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A Guide to Dog and Puppy Hearing and Ear Care

Who doesn't love to give their dog a good scratch behind the ears? And those ears come in all different shapes and sizes from long and floppy to short and upright. There's a lot to know about your dog's ears from common ear problems to tips for living with a deaf dog.

Fun Facts About Your Dog's Ears

Here are some fun facts about your dog's ears you may not have known:

  • Unlike people, dogs have muscles at the base of their ears, which they can use to enhance their hearing by angling them towards a sound.
  • A dog's ears also can help us understand how they're feeling. Raised ears can indicate a strong interest in something that's going on. Straight up ears that face forward can mean your dog is fearful and could become aggressive. Ears that are flattened against the head may mean your dog is uncertain, scared, or intimidated.
  • Dogs typically have better hearing than people and hear higher frequencies than we do. That's why they can hear the high pitch of a dog whistle, which won't register to our own ears.A dog's ear canal is shaped basically like an "L." It tracks down vertically and then angles towards the eardrum. This helps keep dirt and debris away from the inner structures of the ear. It can also make dogs susceptible to ear infections since it fosters a warm, moist environment where bacteria and yeast like to grow.

signs your dog may have an ear issue _ small dog playing in leaves

Signs of an Ear Issue

Ear issues aren't always easy to spot, but there are some noticeable symptoms such as:

  • Swelling or redness
  • Discharge
  • Bad odor

You may also see other behavioral signs, such as your dog tilting their head to the side or scratching at the ears a lot. If the ear problem has started to affect their hearing, you might detect signs of deafness as well. For instance, your dog may not respond when you call them, bark when there's a knock at the door, or come running at the sound of their leash.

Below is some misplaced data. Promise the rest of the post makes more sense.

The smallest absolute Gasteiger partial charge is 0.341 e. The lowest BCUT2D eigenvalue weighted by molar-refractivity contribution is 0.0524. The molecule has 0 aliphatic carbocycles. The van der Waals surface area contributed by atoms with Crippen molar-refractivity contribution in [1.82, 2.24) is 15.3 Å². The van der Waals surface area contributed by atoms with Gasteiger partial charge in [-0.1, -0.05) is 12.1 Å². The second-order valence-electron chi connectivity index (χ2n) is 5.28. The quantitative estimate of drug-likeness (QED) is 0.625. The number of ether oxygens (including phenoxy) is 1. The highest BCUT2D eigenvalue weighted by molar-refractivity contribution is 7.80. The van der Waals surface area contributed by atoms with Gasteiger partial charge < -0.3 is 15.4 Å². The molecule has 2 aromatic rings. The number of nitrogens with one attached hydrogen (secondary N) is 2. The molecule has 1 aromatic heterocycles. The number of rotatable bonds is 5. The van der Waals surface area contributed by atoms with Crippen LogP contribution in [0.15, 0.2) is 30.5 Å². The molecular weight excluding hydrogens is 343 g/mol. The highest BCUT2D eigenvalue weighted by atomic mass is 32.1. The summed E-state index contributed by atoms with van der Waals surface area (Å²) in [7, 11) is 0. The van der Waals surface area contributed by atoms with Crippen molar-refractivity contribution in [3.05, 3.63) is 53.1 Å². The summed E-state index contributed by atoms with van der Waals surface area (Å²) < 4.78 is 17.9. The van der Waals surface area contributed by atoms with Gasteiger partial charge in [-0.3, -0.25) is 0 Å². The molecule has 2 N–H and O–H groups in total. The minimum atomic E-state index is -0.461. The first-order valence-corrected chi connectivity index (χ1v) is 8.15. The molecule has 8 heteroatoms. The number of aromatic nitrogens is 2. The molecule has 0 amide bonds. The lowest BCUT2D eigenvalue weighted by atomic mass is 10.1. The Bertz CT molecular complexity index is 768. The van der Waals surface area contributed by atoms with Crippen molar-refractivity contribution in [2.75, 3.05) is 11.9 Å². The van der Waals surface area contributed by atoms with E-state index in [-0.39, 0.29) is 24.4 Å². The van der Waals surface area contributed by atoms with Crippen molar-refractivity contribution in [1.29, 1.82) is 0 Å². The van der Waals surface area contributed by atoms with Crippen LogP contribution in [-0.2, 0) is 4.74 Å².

If your dog or new puppy is having hearing issues, you should contact your veterinarian. They can perform a thorough physical examination and refer you to a specialist if necessary. Your dog's hearing can be checked using electrodes to sense electrical activity between the ear and the brain. This is called brainstem auditory evoked response (BAER) testing. If your puppy is diagnosed with congenital deafness, it can't be reversed.

common ear problems for dogs _ veterinarian checking a dogs ear

Common Ear Problems

Some of the most common ear problems for dogs include ear infections and mites. Dogs can also injure their ears if a foreign object gets lodged in them.

Ear Infections

Ear infections can happen to any dog, but they can be more prevalent in long-eared breeds, like Bloodhounds, Cocker Spaniels, Springer Spaniels, and Labrador Retrievers. Those long ears can provide a breeding ground for bacteria or yeast, which are the most common causes of ear infections. Ear infections can also occur more often in dogs who have a lot of hair growing in their ears, like Poodles.

Dogs with allergies are prone to chronic ear infections. Allergies can irritate the skin lining the ear canals resulting in inflammation. Excessive wax production occurs creating the perfect environment for naturally occurring yeast and bacteria to flourish. The ears become itchy, and as the dog scratches, paws, or rubs at the ears, they become more inflamed creating a vicious cycle of discomfort.

If you suspect your dog has an ear infection, you should take them to the veterinarian. The veterinarian can look inside the ears with an otoscope to see what’s going on. They may take a sample from the ear for testing to help confirm the diagnosis.

Your veterinarian will likely treat an ear infection by first gently cleaning the ear. After that, they'll use an antibiotic to treat a bacterial infection or an anti-fungal medication to eliminate a yeast infection. Ear infections can also be a symptom of an underlying illness, such as hypothyroidism or Cushing's Disease, which your veterinarian can rule out.


Treatment for ear infections, mites, and other common ear issues can be covered by a pet insurance plan. See options for your dog now.


Mites

Ear mites are tiny parasites that nourish themselves on the wax and oils found in your dog's ears. These small critters move around in the canal and make the ears feel itchy. As your dog scratches to satisfy the itch, the ears become irritated and inflamed, which can lead to an ear infection.

Ear mites are highly contagious and usually passed between dogs or from cats to dogs. They don't normally affect humans, which means you don't have to worry about catching them from your pup. Symptoms include head shaking, pawing at the ears, and brownish debris, which can build up and cause difficulty hearing.